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THE NOTEBOOK (LE GRAND CAHIER)

The Notebook (Le Grand Cahier) (R), a Hungarian World War II film, makes for a grim but utterly fascinating parable, a tale of compassionate, city-bred twins who teach themselves the cruelty they need in order to survive the horrors of war.

The preteen boys - whose names we never learn - are inseparable. Their mother refuses to split them up even though their father says twins are too conspicuous in wartime. In the last summer of the war, she takes them to the border farm where her estranged mother (Piroska Molnrnt) ekes out an existence.

The lads (Laszlo and Andras Gyemant) silently witness the hatred the two women have for each other, and begin a grueling existence there. The locals call the old lady a witch, and we can believe it. But they learn how to handle the old lady. They train themselves not to flinch at pain by having violent slap fights. They force themselves to forget the mother they're sure has forgotten them. And they practice cruelty, on each other, chickens and the old witch.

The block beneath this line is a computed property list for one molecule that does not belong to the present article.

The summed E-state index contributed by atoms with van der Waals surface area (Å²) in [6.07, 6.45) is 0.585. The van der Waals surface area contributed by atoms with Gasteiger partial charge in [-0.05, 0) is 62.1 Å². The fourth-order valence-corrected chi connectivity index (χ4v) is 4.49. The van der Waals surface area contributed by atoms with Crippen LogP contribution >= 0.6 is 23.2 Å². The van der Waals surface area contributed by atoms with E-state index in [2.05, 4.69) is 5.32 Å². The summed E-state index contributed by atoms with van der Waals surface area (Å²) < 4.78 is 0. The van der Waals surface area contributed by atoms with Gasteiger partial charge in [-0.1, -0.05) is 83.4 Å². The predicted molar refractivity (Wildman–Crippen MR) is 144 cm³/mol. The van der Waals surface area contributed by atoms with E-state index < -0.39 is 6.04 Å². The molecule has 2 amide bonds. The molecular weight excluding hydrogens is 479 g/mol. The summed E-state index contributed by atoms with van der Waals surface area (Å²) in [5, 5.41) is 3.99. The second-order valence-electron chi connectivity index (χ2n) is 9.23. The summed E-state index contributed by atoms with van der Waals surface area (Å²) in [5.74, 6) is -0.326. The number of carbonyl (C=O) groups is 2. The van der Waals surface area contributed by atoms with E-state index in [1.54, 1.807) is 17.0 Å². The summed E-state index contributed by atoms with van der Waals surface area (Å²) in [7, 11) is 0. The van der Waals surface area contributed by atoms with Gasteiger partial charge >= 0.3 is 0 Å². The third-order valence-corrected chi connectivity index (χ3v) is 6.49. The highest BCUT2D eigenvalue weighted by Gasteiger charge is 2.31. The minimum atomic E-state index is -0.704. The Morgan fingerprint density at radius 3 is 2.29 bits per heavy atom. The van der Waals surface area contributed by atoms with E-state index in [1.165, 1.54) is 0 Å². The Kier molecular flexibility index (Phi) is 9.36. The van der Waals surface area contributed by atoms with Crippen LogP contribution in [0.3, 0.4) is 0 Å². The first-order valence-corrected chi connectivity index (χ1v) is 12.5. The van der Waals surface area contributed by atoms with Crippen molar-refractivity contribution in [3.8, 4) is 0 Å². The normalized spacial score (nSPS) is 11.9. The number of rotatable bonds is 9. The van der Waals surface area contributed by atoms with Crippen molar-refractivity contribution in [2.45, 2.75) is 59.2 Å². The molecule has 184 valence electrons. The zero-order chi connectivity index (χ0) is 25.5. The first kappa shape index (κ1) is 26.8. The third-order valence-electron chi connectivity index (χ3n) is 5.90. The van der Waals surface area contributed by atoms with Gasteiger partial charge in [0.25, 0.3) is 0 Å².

There is rough justice to this tale, based on an Agota Kristof novel. But there is as much injustice, a kind of heartless expediency that only writers who need to illustrate how war hardens children could dream up.

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